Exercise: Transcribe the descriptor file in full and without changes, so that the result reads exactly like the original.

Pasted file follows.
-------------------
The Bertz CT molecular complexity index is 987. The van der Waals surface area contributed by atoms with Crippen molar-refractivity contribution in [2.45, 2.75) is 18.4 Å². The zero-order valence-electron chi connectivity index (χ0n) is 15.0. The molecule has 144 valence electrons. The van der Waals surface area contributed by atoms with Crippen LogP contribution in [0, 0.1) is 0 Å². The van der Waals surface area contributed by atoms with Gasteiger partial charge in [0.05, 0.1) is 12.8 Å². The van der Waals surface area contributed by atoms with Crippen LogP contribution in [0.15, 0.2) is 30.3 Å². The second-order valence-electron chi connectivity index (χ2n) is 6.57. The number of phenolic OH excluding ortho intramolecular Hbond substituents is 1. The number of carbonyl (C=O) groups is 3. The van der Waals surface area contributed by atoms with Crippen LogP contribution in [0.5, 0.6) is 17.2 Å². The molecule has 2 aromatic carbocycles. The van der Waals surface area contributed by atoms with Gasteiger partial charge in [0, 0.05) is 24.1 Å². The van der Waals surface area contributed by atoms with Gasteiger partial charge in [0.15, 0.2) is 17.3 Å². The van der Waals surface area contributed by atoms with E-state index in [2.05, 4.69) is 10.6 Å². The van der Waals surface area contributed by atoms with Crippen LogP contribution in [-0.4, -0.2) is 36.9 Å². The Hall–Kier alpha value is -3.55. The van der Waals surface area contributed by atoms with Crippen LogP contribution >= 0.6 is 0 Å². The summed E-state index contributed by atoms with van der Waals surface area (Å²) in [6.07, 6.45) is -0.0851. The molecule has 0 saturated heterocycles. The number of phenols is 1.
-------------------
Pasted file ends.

The Bertz CT molecular complexity index is 987. The van der Waals surface area contributed by atoms with Crippen molar-refractivity contribution in [2.45, 2.75) is 18.4 Å². The zero-order valence-electron chi connectivity index (χ0n) is 15.0. The molecule has 144 valence electrons. The van der Waals surface area contributed by atoms with Crippen LogP contribution in [0, 0.1) is 0 Å². The van der Waals surface area contributed by atoms with Gasteiger partial charge in [0.05, 0.1) is 12.8 Å². The van der Waals surface area contributed by atoms with Crippen LogP contribution in [0.15, 0.2) is 30.3 Å². The second-order valence-electron chi connectivity index (χ2n) is 6.57. The number of phenolic OH excluding ortho intramolecular Hbond substituents is 1. The number of carbonyl (C=O) groups is 3. The van der Waals surface area contributed by atoms with Crippen LogP contribution in [0.5, 0.6) is 17.2 Å². The molecule has 2 aromatic carbocycles. The van der Waals surface area contributed by atoms with Gasteiger partial charge in [0, 0.05) is 24.1 Å². The van der Waals surface area contributed by atoms with Gasteiger partial charge in [0.15, 0.2) is 17.3 Å². The van der Waals surface area contributed by atoms with E-state index in [2.05, 4.69) is 10.6 Å². The van der Waals surface area contributed by atoms with Crippen LogP contribution in [-0.4, -0.2) is 36.9 Å². The Hall–Kier alpha value is -3.55. The van der Waals surface area contributed by atoms with Crippen LogP contribution >= 0.6 is 0 Å². The summed E-state index contributed by atoms with van der Waals surface area (Å²) in [6.07, 6.45) is -0.0851. The molecule has 0 saturated heterocycles. The number of phenols is 1.